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Working to ensure a free, open, and secure Internet requires efforts from a global community. Forming and maintaining a global community is hard work and needs resources and support. The Open Technology Fund (OTF) has been a vital pillar in supporting this community 

Gaining the trust of marginalized and at-risk groups is difficult and can be especially so for US government funded bodies, as many communities (for good reasons) view the US government with suspicion.

While being a US-funding body, OTF has built trust and made vital contributions to communities through an open source ethos, a transparent approach to funding, and a commitment to independence, as far as possible, from U.S. administrations under which ultimately they are governed. 

Recent developments in the US Agency for Global Media (USAGM), which oversees the OTF and US government-funded broadcasting organisations, call into question the ability of OTF to continue its work, maintain its perceived independence, and preserve trust among marginalized and at-risk communities

The recently appointed CEO of USAGM, Micheal Pack, has taken a number of dramatic actions across the organisation, including: ousting Libby Liu, CEO of OTF, along with the heads of Middle East Broadcasting, Radio Free Asia, and Radio Free Europe/Radio Liberty. 

He has also replaced the USAGM board of directors with individuals who have concerning histories, such as Bethany Kozma who has campaigned against transgender access in public school washrooms. Following these moves, the President of OTF, Laura Cunningham, was also fired. These sweeping changes come amidst groups lobbying the USAGM to redirect some of OTF’s resources to a few closed-source circumvention tools.

Together these developments raise serious concerns that the USAGM will become a partisan organisation in which the OTF model of transparent funding to open source projects will be sacrificed. The trust that has taken OTF years to build could be lost overnight. 

Along with supporting many of the open source Internet circumvention tools and privacy enhancing apps that millions of users depend on, OTF has also played a significant role in supporting the study of information controls.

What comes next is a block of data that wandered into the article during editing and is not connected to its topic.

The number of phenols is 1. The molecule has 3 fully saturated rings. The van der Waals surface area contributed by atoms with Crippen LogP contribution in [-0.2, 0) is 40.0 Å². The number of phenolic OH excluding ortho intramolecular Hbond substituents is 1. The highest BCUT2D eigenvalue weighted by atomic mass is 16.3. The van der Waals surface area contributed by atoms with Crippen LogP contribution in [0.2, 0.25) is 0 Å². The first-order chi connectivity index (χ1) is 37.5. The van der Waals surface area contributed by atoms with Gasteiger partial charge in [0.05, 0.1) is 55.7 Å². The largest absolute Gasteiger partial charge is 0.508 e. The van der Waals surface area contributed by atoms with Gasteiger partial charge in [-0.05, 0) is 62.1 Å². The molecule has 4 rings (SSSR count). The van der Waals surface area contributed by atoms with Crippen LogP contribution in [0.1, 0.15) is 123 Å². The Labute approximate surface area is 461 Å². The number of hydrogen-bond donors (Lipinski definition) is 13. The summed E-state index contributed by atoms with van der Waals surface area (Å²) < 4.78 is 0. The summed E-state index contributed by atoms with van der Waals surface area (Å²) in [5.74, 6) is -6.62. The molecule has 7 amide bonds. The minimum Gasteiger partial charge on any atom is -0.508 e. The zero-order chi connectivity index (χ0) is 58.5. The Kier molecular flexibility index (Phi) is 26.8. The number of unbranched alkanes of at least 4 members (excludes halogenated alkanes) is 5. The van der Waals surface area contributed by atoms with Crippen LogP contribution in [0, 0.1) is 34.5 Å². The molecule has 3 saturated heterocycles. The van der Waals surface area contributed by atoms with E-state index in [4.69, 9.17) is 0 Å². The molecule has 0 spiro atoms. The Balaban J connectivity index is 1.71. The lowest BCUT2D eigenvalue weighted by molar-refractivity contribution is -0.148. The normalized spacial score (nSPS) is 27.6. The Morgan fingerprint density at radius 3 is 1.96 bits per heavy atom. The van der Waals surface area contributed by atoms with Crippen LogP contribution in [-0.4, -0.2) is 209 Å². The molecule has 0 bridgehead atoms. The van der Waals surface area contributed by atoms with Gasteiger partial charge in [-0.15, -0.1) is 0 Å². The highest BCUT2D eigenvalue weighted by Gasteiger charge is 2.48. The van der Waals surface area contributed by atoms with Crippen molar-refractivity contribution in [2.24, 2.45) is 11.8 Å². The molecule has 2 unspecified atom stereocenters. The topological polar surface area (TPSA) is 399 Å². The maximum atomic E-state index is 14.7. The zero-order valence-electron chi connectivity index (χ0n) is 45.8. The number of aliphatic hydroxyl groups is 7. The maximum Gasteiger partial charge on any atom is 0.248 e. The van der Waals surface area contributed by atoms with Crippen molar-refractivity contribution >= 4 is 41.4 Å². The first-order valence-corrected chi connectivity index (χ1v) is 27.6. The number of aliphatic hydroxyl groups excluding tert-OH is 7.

Tools, training, and other applied approaches are vital to maintaining a free and open Internet. Independent, impartial research on information controls is an essential foundation as well. Building a field of study around information controls is one of the Citizen Lab’s main strategic goals. OTF has been a key partner in helping us and a wide community of scholars achieve that goal. 

In 2014, at an Internet Freedom conference, we had a meeting with Dan Meredith, then the Director of OTF. Dan asked us what OTF could do to help our work. We explained to Dan that as a general policy Citizen Lab does not take direct government funding, such as that provided through Internet Freedom programs offered by the US Department of State. This policy is meant to maximize the real and perceived independence of our research, as governments are often the focus of our investigations. However, we understand other groups and organizations make a different choice, and we respect those decisions. 

While we maintain our policy, we also felt OTF was trying to do something different in the US government funding space and that they were making positive efforts to help the budding community of scholars studying information controls. So we told Dan that rather than fund our group, OTF could establish a fellowship program that directly funds students to work with university-based research organisations (ours and others) to do cutting edge research on how censorship and surveillance affects marginalised groups around the world. Soon after that meeting, the OTF Information Controls Fellowship Program (ICFP) was created. The ICFP has subsequently supported dozens of students and practitioners and helped build a community of information control researchers.

The OTF has also been a key supporter of the Citizen Lab Summer Institute (CLSI) which acts as a hands-on workshop for the information controls research community. Through the ICFP and CLSI, ground breaking research with implications for policy and at-risk communities have flourished, including uncovering insecure child monitoring applications in Korea, exposing the Great Cannon—an attack tool in China used for large scale distributed-denial of service attacks against code sharing platforms and human rights websites—and many other milestones. In the long term, the fellows who go through the ICFP will become the professors, mentors, and supporters of the next generation of students and researchers working to understand information controls and safeguard the free and open Internet. This work was made possible by the contributions of OTF and could only happen through its open approach to funding and management. 

The encroachments to OTF highlight why independent and transparent funding sources for research and development on Internet freedom are so important. Providing this type of support within a large government organisation can be difficult. OTF was an example of how to do that right. Losing that example will be a loss not only to the practitioners and researchers that have grown through the support of OTF but the wider community of marginalized people they support. 

– Ron Deibert (Director) and Masashi Crete-Nishihata (Associate Director)